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Wild Trout Trekking in the Drakensberg

Wild Trout Trekking in the Drakensberg

It’s a special breed of fly fisherman who takes on the trout in the high reaches of uKhahlamba’s streams.

Fly fishing along the upper Bushman's River below snow-covered mountains at Giant's Castle in the uKhahlamba-Drakensberg Park.

When the thunderstorms of summer have given way to cold fronts that sweep across the country from the Atlantic, it’s time to head for uKhahlamba Drakensberg Park in the majestic Drakensberg mountains. At this time of year, the wild grasses have turned, the landscape has shed its autumn hue, and the network of streams cradled in these mountains looks like liquid crystal. Trout have also noticed the changes, and now carry extra body fat to see them through winter, as they move upstream and spend most of their energy on spawning.

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High in these hills, eland roam and baboon barks echo. Here the pools have no names and I know I am the only fly fisherman, if not the first, to have passed this way in a long time. Many others will have fished, or at least heard of, the more popular streams, but here there are fishing spots tucked away in secret places – in diminutive brooks like the Nkosazana, Delmhlwazini and Ifidi, streams like the Mhlwazini, the Polela and the Injisuthi, and larger rivers like the Umzimkhulu, the Umkomaas, the Bushman’s and the Mooi – that others have never heard of.

All are found 1 500 to 1 800m above sea level and have steep gradients with fast, cold, gin-clear water that cascades over boulder-strewn runs and through emerald glides. They can make your passage difficult, and casting innovative, but most hold a hover of trout in their higher reaches, some recognised as rainbow waters, others home to the wily browns and even a few with populations of both.

Getting there is not everyone’s idea of fun and it does take a special breed of flyfisherman to make the effort, strap on a backpack with everything needed for three or four days, shed some sweat, camp out in the wilderness and get excited about fish that seldom exceed 10 inches, but are wild and stream-born. Those of us who do are a wacky lot, usually identified by hunched posture and calloused knees, from years as members of the Creep and Crawl Society. Moving along the stream is always a scramble through woody vegetation and over boulders, or by wading. I can almost guarantee I’ll be wet from at least the knees down for most of the day, and occasionally drenched from a fall.

Another given is a few scrapes and bruises to show for the effort by the time I return home, and welts from insect bites. This is the wilderness, home to a multitude of flying and crawling insects, ticks, spiders, scorpions and the odd snake. But in these waters the trout are free rising and, although a small fly imitating the trout’s favourite diet of Mayfly nymphs will produce good results, there is little that can surpass the thrill of witnessing the take on the surface with a dry fly. Much also depends on the weather, which can produce violent electrical thunderstorms and sudden mist that reduces visibility to a rod length or two. But small-stream fanatic or not, I always feel privileged to flyfish in this pristine Drakensberg wilderness.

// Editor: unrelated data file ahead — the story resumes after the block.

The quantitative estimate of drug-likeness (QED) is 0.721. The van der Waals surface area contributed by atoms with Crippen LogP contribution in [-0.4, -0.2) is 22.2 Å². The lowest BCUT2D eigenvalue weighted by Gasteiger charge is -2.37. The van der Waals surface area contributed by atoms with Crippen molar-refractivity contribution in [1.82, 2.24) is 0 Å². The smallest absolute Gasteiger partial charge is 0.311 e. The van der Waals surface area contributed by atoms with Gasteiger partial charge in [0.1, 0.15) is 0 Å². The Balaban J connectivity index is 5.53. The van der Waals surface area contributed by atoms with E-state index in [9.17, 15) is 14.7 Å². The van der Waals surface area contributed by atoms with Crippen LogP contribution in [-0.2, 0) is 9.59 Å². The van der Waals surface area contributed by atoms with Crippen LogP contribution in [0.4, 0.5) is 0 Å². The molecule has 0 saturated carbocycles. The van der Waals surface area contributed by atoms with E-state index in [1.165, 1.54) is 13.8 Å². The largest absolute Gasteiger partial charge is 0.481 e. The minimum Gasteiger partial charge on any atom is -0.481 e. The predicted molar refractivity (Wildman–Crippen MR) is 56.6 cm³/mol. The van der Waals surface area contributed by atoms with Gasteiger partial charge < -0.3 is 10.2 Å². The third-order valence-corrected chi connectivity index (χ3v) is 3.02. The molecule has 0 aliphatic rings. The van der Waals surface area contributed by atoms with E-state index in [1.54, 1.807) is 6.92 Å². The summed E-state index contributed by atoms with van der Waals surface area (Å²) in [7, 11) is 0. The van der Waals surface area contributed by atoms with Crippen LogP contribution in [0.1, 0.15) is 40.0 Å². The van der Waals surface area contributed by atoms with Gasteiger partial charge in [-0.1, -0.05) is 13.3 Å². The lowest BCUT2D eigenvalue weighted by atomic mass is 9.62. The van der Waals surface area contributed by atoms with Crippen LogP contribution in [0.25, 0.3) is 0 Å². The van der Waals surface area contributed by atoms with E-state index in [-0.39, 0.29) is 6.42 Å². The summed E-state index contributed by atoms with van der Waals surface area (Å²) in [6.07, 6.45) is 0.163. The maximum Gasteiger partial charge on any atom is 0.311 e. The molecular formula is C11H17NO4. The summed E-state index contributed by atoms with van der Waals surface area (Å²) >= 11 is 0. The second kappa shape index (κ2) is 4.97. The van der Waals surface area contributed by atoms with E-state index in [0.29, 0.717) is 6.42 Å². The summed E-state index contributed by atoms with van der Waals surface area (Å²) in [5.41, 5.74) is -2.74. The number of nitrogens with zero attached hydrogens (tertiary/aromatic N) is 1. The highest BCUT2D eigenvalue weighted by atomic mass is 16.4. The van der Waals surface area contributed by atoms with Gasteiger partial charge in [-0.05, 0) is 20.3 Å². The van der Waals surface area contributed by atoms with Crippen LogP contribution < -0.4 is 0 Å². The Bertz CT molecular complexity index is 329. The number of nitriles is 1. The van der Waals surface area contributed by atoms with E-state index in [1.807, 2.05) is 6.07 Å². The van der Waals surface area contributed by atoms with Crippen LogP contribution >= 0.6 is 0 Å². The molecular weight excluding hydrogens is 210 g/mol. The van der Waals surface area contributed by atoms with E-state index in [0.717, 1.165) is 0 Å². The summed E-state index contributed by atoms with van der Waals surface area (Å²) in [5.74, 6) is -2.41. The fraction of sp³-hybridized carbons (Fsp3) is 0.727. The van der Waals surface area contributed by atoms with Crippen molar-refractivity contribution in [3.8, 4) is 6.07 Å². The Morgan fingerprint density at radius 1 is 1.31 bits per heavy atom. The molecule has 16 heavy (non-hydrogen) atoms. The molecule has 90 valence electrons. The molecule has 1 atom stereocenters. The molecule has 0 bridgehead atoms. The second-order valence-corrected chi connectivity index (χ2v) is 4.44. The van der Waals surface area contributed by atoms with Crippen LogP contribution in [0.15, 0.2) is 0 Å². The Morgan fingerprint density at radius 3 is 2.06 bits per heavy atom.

Fact File

John Clarke Parker pioneered the introduction of trout into these streams. A Yorkshireman, he settled in this country on a farm in Natal in the 1800s and, despite many setbacks, found support from certain individuals in his home country, and grants from the Natal Government, and eventually seeded many of the Drakensberg streams with fry (young trout) during the1890s. The easiest access to these streams is through the Ezemvelo KZN Wildlife camps along the length of the Drakensberg, such as at Didima, Injisuthi, Giant’s Castle, Lotheni and Vergelegen. All have huts and campsites, except Giant’s Castle which only has chalets, and Vergelegen is just a rustic campsite. It is safe to leave your vehicle at these camps during your expedition. An entrance fee is payable before entering these protected areas and, for your own safety, the mountain register at the nearest KZN Wildlife camp office must be completed.

Contact one of the local fly fishing clubs, a fly fishing specialist or Ezemvelo KZN Wildlife before visiting these areas, for more information.

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Photography Peter Brigg

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